Job Vs Marriage
It always happens
that even the ordinary words by some one make an everlasting
impact in our minds. It happened in my college, when one of
my professors while teaching the process of selection, described
selection of a candidate for a suitable job as getting married.
He said, “Everything goes well if
the right selection is made and it hits rock bottom when the
choice is wrong.”
Little did I
agree with him, for I always felt the analogy drawn was completely
baseless each other. Days passed, I completed my Masters Degree
and remembered the Professor for his unusual lectures.
But after few years
I discovered that his words hold well with a twist in tale. The
process of getting the right marriage partner in India was more
structured and streamlined than getting the right candidate for
the job especially when it is an arranged marriage. When my best
friend was ready for marriage. Her parents began searching the matrimonial
websites like searching for the job sites. Then came the next step
of preparing resume or preparing bio data. If resume is selected
next step from the side of employer is matching skill sets completely
in tandem with matching the horoscopes of future partners.
I wondered why the
horoscopes of mother-in-law and daughter-in-law are not
matched same way boss and subordinate EQ levels are also not matched.
Next step in my friend’s marriage process was the telephonic
round I mean the guy wanted to speak to her on the phone. I
wondered whether he wanted to recruit a telephone executive or maybe
he wanted to check how the voice appears from distance. Don’t be
surprised, this concept has also been borrowed from HR process and
helps in initial screening. By now I started believing that marriage
is also an elimination process like Selection of Candidate for the
up next was of course direct interview. But the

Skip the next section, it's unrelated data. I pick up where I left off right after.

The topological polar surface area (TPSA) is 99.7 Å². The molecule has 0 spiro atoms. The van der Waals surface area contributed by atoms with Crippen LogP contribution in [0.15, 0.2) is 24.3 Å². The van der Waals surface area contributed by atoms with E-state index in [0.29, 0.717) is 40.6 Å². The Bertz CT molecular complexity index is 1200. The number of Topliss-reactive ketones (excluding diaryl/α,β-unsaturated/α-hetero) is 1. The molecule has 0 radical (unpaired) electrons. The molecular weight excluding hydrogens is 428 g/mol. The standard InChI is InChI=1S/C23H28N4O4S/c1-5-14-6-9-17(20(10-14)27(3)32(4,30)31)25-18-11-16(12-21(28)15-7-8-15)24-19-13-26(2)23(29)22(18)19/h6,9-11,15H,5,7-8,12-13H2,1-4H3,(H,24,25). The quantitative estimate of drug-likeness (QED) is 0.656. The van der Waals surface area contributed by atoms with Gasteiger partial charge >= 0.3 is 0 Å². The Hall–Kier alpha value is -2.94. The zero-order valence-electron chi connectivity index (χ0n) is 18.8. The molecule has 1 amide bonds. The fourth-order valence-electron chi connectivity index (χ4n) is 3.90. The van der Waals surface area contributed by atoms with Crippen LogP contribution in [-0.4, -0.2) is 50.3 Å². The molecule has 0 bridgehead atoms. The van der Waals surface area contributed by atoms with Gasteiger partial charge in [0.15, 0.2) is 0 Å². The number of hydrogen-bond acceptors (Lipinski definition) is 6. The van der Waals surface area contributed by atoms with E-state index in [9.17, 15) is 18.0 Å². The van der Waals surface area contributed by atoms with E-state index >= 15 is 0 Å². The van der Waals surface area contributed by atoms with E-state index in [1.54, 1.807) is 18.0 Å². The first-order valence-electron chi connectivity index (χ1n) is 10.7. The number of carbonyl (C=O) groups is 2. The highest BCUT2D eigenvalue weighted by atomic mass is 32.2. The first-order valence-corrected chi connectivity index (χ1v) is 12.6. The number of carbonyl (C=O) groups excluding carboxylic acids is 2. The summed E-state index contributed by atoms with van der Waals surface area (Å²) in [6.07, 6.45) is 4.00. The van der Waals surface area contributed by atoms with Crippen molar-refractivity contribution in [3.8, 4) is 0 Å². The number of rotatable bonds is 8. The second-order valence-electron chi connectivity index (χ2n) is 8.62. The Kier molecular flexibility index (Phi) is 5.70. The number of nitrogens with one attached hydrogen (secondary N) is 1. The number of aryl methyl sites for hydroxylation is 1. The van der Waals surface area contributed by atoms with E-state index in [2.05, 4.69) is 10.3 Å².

difference is that in selection you have one on one round
and then the panel of interviewers will hammer you, and in
case of marriage the panel of grannies, aunts and other relatives
come first and shoot the girl left, right and center with
all sorts of questions. Don’t worry they may convert ordinary
interview into often non-reliable technique called stress
interview. They may ask the girl to walk and turn left or
right so that they can test your personality. And then the
future buddies are given a chance to have one on one session.
It may last as long as the panel wants it to be.
Then came the
difficult task in my friend’s marriage process; announcing
the result. Who will spill the beans?
This task was
outsourced to a third party (common friend) who told my friend’s
parents that their daughter has been selected. I was astonished
and not able to decide whether HR borrowed the concept of outsourcing
recruitment to consultants from the Indian Marriage process or was
it the other way round. My friend was selected for ultimate job.
Then was the D-day that includes all sorts of formalities (Joining).
After that, very well defined induction and orientation period.
My friend was introduced to all the relatives like the new member
is introduced to all the teams. One can hardly forget that period.
My friend’s mother
in law wore a farce look and said, “Dear you are not supposed to
work till the time the color of your Mehandi (Henna) fades away.”
Like our bosses tell us to relax and take it easy. I remember the
luxuries we had during the training for my first job. Like in Marriage
Romance fades away with the color of Henna same way the passion
of getting the first job fades away with each passing day. But the
eternal truth is Indian Marriage system is still one of the best
institutions and one can swear by because its foundation is mutual
understanding and the amalgam of two families. The world will be
a best place to live in if we bring in the loyalty and cooperation
in our workplace also. And what happened to my friend. Her marriage
is rocking because the color of her Henna has not faded away. You
know why, because she kept applying oil on the Henna to retain the
color. Where do we find the oil with which we can retain the color
of our passion and dreams of making big?
Contributing Story Teller
Kotwani is a freelance
writer and likes to pen down her thoughts on day to day events.